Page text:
Date: Tue, 19 Mar 1996 09:05:27 -0800


Subject: Re: may/might distinction

On Tue, 19 Mar 1996, Ronald Butters wrote:

I have collected over the past twenty years numerous print

examples from well-educated people of sentences like,

"If he didn't have to run against Anderson as well as Nixon, Hubert

Humphrey may have been elected president of the United States." Despite

my years of sensitivity training as a linguist who knows that "barbaric"

is not an appropriate term to use to characterize linguistic change in

progress, and not withstanding my realization that all sorts of

supereducated folks make

no may/might distinction, such sentences still strike me as ludicrous and


I'm wondering if there is anyone else left on the planet (or at least on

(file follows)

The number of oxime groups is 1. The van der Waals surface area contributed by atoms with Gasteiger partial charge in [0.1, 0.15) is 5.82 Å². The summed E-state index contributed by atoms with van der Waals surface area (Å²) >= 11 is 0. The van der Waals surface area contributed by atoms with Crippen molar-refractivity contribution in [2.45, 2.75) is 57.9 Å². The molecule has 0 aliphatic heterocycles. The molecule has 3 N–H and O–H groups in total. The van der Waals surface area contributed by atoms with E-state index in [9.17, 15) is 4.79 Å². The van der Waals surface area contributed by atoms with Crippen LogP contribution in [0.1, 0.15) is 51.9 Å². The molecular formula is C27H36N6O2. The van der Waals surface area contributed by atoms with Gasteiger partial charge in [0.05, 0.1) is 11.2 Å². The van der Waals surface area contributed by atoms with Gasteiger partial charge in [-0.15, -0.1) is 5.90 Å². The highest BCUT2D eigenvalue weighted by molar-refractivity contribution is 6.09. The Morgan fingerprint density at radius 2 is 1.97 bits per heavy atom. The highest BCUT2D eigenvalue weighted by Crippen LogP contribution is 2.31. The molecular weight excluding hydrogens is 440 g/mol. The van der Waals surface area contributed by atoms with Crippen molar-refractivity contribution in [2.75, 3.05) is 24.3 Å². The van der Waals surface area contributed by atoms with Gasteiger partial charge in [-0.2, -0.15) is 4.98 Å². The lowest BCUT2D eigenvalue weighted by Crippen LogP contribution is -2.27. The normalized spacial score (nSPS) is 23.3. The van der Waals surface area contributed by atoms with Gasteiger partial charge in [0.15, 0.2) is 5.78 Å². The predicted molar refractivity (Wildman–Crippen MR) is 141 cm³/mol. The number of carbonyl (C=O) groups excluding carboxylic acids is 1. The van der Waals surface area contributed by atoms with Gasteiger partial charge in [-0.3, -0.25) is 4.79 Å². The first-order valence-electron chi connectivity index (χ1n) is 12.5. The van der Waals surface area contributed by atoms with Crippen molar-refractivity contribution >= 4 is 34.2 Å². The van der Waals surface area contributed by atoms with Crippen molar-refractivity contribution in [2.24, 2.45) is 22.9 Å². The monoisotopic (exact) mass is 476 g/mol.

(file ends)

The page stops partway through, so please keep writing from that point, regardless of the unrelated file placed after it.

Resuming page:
this mailing list) who shares my linguistic prejudice--or even

understands the semantic difference between MAY and MIGHT in the example

given above.

YES, ME!!!

I've become aware of this phenomenon only in the last year or so. I heard

an instance just this morning on NPR, and although I, too, grit my teeth

and remind myself of the inevitability of language change and the already

well-advanced decay of both our modal verb system and the subjunctive

system in English . . . it still drives me CRAZY! And others to whom I've

pointed it out have expressed surprise and consternation, never having

noticed it themselves. To me, "may" and "might" have always been very

distinct and could never be used interchangeably in a conditional context

such as those you cite. (They would be interchangeable in a context such

as "You may/might want to read this book - it's interesting." But there

would still be a difference, perhaps in my degree of conviction in my own


Peter McGraw

Linfield College

McMinnville, OR